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Short-headed lamprey

Other common name(s): 
Murray lamprey
Scientific name: 
Mordacia mordax
Richardson, 1846
Ross Felix
Threatened but recovering


Small to medium sized, slender and elongated, with a scaleless, eel-like body. Adults are commonly 300–440 mm long in freshwater habitats (maximum size ~500 mm). Two low dorsal fins are situated well back on the body near the rounded caudal fin, and paired pectoral and pelvic fins are absent. Lampreys lack jaws; instead, adults have a well-developed suctorial oral disc with sharp, radially arranged tooth plates. There are two large tricuspid teeth on the oral disc above the mouth and no fimbriae (fringing filaments) surrounding the oral disc. In mature adults, the radial toothplates disappear. The eyes of adults are dorsolateral, and both adults and ammocetes have seven small oval gill apertures on each side of the body behind the head.

Adults are bluish-grey dorsally just before and after their marine phase; during their spawning migration they are a duller grey. The larval juvenile life phase (ammocete) is usually less than 140 mm long, worm-like, lacks eyes and tooth plates, and the dorsal fins are very low, not extending far above the body surface. A large, hood-like upper lip overhangs the small mouth. Brownish in colour, ammocetes are darker on the dorsal surface and reddish around the gills because of the underlying blood vessels. They can be distinguished from ammocetes of the Pouched lamprey by the position of the vent, which is below a point about halfway along the length of the second dorsal fin.

Biology and Habitat

Most of the adult life is spent at sea or in estuaries. Young adults migrate upstream from the sea from late winter to early summer to breed in rivers. In the Basin, adults are sporadically sampled migrating upstream at fishways on the Murray Barrages between the Coorong and Lower Lakes. Riverine olfactory cues, including pheromones from juvenile lamprey, are believed important in stimulating upstream migrations in northern hemisphere lamprey species. While migratory cues are unstudied for short-headed lamprey, the species is only encountered at the Murray Barrages during periods of freshwater discharge, with moderate peak flows associated with increased capture rates, suggesting freshwater-related migratory cues are likely important for this species.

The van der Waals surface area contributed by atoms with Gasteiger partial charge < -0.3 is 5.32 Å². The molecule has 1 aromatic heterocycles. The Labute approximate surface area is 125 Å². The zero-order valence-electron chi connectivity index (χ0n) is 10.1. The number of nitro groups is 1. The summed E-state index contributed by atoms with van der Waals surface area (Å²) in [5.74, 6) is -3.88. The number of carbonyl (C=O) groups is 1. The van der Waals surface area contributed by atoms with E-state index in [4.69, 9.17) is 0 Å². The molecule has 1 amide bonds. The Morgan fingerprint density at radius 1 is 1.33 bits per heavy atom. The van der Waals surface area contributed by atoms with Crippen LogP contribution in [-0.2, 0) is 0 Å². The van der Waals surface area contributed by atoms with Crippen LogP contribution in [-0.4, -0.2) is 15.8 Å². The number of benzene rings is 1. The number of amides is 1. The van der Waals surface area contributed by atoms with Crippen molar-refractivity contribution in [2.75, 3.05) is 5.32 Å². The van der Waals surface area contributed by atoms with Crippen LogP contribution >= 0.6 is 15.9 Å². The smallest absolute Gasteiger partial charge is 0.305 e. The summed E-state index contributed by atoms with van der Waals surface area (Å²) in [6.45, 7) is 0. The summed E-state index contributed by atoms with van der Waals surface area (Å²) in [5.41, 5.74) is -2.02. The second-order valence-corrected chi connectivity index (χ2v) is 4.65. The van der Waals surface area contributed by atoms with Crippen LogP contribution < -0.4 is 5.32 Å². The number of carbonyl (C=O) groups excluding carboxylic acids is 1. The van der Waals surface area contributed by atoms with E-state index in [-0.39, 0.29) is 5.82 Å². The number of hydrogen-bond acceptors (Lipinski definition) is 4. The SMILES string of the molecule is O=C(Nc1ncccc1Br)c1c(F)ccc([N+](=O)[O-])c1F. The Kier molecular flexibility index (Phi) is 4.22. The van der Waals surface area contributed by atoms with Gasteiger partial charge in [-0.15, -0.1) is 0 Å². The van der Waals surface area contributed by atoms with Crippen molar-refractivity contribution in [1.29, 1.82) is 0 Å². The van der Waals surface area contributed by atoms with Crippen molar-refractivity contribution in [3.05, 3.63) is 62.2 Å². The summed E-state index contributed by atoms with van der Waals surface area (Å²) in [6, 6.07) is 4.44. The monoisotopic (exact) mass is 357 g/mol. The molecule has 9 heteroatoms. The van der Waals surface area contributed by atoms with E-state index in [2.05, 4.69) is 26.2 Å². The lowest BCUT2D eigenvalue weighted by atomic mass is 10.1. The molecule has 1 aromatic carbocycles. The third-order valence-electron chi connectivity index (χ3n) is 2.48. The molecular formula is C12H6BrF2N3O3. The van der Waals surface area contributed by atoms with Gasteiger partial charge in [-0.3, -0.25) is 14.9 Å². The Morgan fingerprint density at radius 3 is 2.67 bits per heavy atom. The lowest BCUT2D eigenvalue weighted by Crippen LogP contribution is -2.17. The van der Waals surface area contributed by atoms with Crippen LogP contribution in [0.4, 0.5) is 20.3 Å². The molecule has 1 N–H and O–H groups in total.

Little is known of many aspects of the species’ ecology in the Basin, so much of the information below is drawn from studies elsewhere. Adults may inhabit freshwater habitats for about a year before they spawn the following spring. During upstream migration, individuals are usually nocturnal, and burrow into the substrate during the day. Females have 3,800–13,400 small eggs, (0.3–0.5 mm diameter), which are deposited in a shallow nest (small depression) in the substrate, often in shallow, relatively fast-flowing water. Adults die shortly after spawning. The juveniles, known as ammocetes, are sedentary and live in slow flowing streams, burrowing in silt or mud, for about three years before metamorphosing (at around 100–140 mm length) and migrating down to the sea, usually in spring. The ammocetes are toothless, feeding on algae, detritus and micro-organisms filtered from the water. After metamorphosis to adulthood and emigration to marine habitats, they become parasitic on other fish, rasping a hole in the side and feeding on blood and/ or muscle. Adults cease feeding prior to their upstream spawning migration. Short-headed lamprey pass through the Murray Barrages from July to Nov, with peak movement in Sept-Oct. Several individuals have been PIT tagged at the Murray Barrages in recent years and two individuals have subsequently been recorded on the tag readers at upstream fishways. This included an individual tagged at the barrages in August 2019 that ascended 8 fishways and passed 10 weirs and was last detected in November 2019 825 km upstream of the Murray Mouth.